Horny young people will likely grow up to be horny old people, yet sex in senior years remains taboo
The latest data suggests that regardless of our relationship status, we are all having less sex than we used to, so i‘s new series Sex, investigated is taking a peek at what is going on between the sheets in Britain’s homes.
Pictures of loving older couples cuddling together, smiling at one another, and holding hands, are all over social media. They’re sweet. They’re cute. They’re adorable. They say, ‘we made it’ and we say ‘awwwww’.
While we feel very sentimental about old age and love, cultural attitudes to old age and sex are decidedly less positive. At best, sex in old age tends to be viewed as a punchline, at worst as something grotesque. But, at what age do you imagine you will become sexless? How old do you think you will be when you stop enjoying flirting, touch, and orgasms? If you enjoy sex in your youth, why would you suddenly stop as you grow older?
Horny young people will likely grow up to be horny old people, yet sex in senior years remains taboo. Ageing inevitably brings changes; you will slow down, your health will decline, and fluctuating hormone levels mean your libido will not be the same as it was when you were a teenager. But this does not mean that sex suddenly stops being an enormous amount of fun. Erica Jong once said: “Sex doesn’t disappear, it just changes forms.” Sex when you’re older does change, but that does not mean it is any less important or satisfying than it was in your twenties.
To help lift the lid on silver sex, Tom*, an 82-year-old retired civil servant, has agreed to keep a sex diary for one week and to reflect on what he learned about himself after journaling every impulse, encounter, and fantasy, for seven days. Tom and his wife of 56 years Ann* live together in a retirement village in Yorkshire. Initially, Tom laughed at the suggestion he keep a sex diary. “I don’t think I’ll have much to tell you,” he said. “I’ve got diabetes, high blood pressure – the wife had cancer a few years ago and neither of us are very mobile. We used to have sex every day when we first got married, but you can’t do that when you’re older. I still like to be physically close to my wife though.”
Like so many of us, Tom equates sex with heterosexual, penetrative sex and that can seriously limit things – especially as we age. But, regardless of how old you are, only bad lovers think sex is just stuffing genitals into one another. Many older people have difficulties with erectile dysfunction and vaginal dryness, which can seriously impact the ability to have or enjoy penetrative sex – but that doesn’t mean they are not having sex. Shifting the focus away from penis in vagina sex and recognising that sexual pleasure takes many forms has been crucial to the study of sex and older adults.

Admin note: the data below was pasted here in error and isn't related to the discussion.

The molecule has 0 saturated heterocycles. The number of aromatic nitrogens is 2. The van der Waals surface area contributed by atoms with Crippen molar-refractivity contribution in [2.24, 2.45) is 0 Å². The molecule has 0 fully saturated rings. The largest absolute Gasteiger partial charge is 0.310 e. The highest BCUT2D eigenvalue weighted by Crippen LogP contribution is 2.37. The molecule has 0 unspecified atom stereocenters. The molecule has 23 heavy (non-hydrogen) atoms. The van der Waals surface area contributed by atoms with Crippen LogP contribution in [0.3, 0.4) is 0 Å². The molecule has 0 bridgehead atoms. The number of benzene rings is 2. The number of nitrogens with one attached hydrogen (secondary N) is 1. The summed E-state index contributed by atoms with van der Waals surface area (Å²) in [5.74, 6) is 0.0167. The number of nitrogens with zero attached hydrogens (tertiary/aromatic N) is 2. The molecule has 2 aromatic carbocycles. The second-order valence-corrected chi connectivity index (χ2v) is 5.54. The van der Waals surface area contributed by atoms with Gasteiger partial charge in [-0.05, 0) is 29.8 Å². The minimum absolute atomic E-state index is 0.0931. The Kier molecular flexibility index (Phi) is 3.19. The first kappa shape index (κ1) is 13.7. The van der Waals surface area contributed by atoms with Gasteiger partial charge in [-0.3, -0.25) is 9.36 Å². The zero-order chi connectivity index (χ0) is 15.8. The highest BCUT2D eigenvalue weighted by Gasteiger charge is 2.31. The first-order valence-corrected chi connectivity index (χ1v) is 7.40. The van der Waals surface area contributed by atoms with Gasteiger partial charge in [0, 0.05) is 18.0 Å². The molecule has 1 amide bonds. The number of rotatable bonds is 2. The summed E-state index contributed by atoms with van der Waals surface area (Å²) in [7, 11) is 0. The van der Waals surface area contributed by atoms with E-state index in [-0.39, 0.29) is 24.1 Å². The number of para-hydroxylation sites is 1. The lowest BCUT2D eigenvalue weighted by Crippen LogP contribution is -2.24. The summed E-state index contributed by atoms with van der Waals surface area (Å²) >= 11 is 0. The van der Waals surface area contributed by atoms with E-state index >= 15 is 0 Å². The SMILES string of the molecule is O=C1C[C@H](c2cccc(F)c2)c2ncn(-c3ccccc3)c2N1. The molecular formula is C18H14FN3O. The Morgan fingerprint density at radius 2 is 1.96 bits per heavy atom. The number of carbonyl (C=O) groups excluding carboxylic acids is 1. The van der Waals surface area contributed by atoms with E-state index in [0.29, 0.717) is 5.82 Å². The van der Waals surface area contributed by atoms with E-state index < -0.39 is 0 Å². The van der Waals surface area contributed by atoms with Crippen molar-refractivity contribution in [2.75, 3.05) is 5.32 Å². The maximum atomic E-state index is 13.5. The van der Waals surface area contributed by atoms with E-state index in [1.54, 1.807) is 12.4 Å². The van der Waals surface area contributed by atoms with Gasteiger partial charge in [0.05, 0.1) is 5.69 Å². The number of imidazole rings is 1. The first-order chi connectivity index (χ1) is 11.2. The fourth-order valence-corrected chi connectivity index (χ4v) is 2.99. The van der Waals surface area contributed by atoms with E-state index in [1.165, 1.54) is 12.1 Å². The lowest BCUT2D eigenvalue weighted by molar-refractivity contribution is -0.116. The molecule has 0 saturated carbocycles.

In 2016, one of the first and largest longitudinal studies into the sex lives of 50 to 90-year-olds found “sexual activities in later life encompass more than penile–vaginal intercourse”. This might sound pretty obvious, but recognising older people are having a lot more sex than simply penetrative sex has far-reaching implications for researchers. For example, if an elderly person is enjoying plenty of mutual masturbation and oral sex, any survey that only focuses on ‘penile-vaginal intercourse’ won’t capture the nuance at work here. It is also very important for older people to recognise that an enjoyable sex life doesn’t require penetration.
‘I wouldn’t give up the orgasms for anything’
Irene* is 79 and has struggled to have penetrative sex with her husband since the menopause. “I have vaginal dryness and it makes sex with my husband almost impossible,” she said. “We’ve tried using lubricants, but it’s just too painful. He uses his hands on me and we give each other oral sex. For me, it’s about being close to him and about being sensual.” When I asked her if she was happy with her sex life she replied: “Oh yes! The orgasms are lovely. I wouldn’t give them up for anything.”
Dr Sharron Hinchliff led the UK’s first research programme on sex and older people. It was her research that initially challenged heteronormative attitudes around sex and older people. She also designed the UK’s first public health website that supports healthy sexual ageing, AgeSexandYou.com. She told me: “Physical touch is important at all ages. And for some people, sex becomes more pleasurable as they get older because of this. Sex and intimacy communicate so much, such as feeling desired, which can boost self-esteem. Intimate actions such as holding hands and playing footsy can be more important than sexual activity as we get older, especially for the older old, and those who experience poor health.”